Technology has given us, and is still giving us, the tools to answer the problems facing us today. Unusual collaborations between massive corporations like Coca-Cola and prolific inventors like Dean Kamen are now providing drinking water to small, remote villages in Africa. Renewable energy sources such as solar panels and wind turbines are already surpassing traditional forms of electricity production. As is pointed out, time and again, the biggest hurdle holding us back from solving humanities biggest and most pressing crises today is cooperation on a global scale.

    However, even if we do learn to cooperate on this unprecedented level before it’s all too late, the convergence of technologies and multiple climate crises is likely to create more jobs as well as the biggest population migration the world has ever seen.

    Migration is one area of human movement that promotes innovation. The need to adapt to a new culture encourages immigrants to meld their familiar solutions with the new cultures they are integrating with. A natural byproduct of this adaption has been shown to be innovation – new products, processes, businesses and jobs. As new worlds open up through the coming century, migration to space, other countries, the cloud, virtual and augmented realities will take place.

    Further advances like brain-computer interfaces and nano-bots that enable extreme longevity will create a civilization that is light-years ahead of where we stand today, and all of this in less than 100 years.


    This book details our journey from now towards greater abundance, meaning and happiness. It’s going to be a wild ride that just keeps getting faster.

    If you’ve been wondering how cleaner air, more efficient agriculture or faster transport options are going to impact the world of work, this book lays it all out in scarily precise and plain detail. Our world is speeding forward on a path to an ever more healthy, wealthy and happy period of humanity.

    The Future Is Faster Than You Think is a terrific summary of how the world may change to the next decade’s wave of technological disruption. Well written and genuinely fascinating , The Future Is Faster Than You Think is a discerning and perceptive look at the future and the new world of work.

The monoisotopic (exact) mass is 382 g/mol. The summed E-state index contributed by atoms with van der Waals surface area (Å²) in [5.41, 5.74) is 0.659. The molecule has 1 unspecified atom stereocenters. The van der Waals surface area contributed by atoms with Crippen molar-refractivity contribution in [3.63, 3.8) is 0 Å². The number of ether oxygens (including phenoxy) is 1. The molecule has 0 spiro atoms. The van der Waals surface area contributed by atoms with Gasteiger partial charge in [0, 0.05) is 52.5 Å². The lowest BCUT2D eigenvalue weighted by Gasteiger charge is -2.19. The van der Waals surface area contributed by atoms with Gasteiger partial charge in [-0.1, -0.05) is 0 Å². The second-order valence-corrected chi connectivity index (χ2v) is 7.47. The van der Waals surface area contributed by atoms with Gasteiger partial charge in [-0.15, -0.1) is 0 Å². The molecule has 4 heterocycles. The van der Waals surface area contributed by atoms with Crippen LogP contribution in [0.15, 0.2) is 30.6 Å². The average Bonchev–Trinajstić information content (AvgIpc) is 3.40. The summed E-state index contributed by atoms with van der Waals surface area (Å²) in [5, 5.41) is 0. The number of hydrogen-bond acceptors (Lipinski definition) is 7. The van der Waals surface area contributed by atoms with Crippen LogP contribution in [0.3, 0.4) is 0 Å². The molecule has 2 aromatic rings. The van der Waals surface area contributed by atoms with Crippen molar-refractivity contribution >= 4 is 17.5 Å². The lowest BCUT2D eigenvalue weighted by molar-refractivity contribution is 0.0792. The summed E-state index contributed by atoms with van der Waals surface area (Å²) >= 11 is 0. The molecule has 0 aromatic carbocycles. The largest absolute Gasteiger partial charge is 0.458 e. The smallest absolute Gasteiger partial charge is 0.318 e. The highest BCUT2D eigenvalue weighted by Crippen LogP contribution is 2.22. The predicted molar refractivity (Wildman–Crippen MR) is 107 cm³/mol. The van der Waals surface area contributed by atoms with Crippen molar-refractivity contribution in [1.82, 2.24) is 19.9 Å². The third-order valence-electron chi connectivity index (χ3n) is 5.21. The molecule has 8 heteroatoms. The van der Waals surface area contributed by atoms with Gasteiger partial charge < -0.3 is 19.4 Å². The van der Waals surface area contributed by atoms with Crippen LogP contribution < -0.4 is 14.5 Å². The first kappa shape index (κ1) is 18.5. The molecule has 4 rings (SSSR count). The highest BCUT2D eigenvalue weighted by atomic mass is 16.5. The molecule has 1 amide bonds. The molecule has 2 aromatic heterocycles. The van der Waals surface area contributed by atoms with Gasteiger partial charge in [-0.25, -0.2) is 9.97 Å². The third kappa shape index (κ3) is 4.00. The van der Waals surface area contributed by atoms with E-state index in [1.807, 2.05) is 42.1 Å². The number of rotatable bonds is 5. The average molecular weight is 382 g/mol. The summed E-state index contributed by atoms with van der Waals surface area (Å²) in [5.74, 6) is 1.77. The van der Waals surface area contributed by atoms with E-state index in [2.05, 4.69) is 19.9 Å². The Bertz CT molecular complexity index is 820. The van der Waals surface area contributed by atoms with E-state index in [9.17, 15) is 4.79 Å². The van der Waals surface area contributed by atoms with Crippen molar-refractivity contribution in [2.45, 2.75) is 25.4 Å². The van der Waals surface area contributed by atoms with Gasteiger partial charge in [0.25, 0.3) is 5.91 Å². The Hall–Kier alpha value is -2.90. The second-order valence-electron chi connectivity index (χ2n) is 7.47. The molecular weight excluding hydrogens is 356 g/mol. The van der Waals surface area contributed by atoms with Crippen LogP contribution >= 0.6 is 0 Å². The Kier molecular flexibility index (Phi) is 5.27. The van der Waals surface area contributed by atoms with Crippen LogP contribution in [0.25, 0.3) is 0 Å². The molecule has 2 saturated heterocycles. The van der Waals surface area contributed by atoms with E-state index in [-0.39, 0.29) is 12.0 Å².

• 5 May 2020 4:30 PM | Anonymous member (Administrator)

    If you are looking for a practical guide that not only explains what emotional intelligence is but also how to develop it in yourself, your teams, and your company, this book is it.

    Emotional intelligence is often talked about and even understood, as knowing yourself well enough to respond to your team and surroundings sensitively, as opposed to reacting without empathy and unintentionally causing friction. However, as this book so deftly explains, there is much more to emotional intelligence than simple empathy and self-awareness. Fully faceted emotional intelligence starts with you, extends to those around you, and moves on to provide the ‘why’ of situations. It is this well rounded, holistic emotional intelligence that will be in high demand in the future of work.

    Full Book Review available for Members

  • 4 May 2020 4:36 PM | Anonymous member (Administrator)

    First published in 1999, this book was an instant success. Updates have helped keep the book current. But it is its underlying premise that seems to make it more relevant than ever for today’s changing world of work.

    No matter what your business is, ‘Intellectual Capital’ – your people – is the most valuable asset it has. Once upon a time, a company’s value was based on its assets, profit, and liabilities. In 1999, when this book was published, just 60% of a company’s value was based on these metrics. That number has been shrinking steadily. More and more, intangibles such as research and development, customer satisfaction, innovation, and employee satisfaction are becoming the measure of value. As we proceed into the coming decades, this will ring true with increasing strength. Healthy, vibrant workplaces are the ones that will adapt and innovate to become part of the future.

    Full Book Review available for Members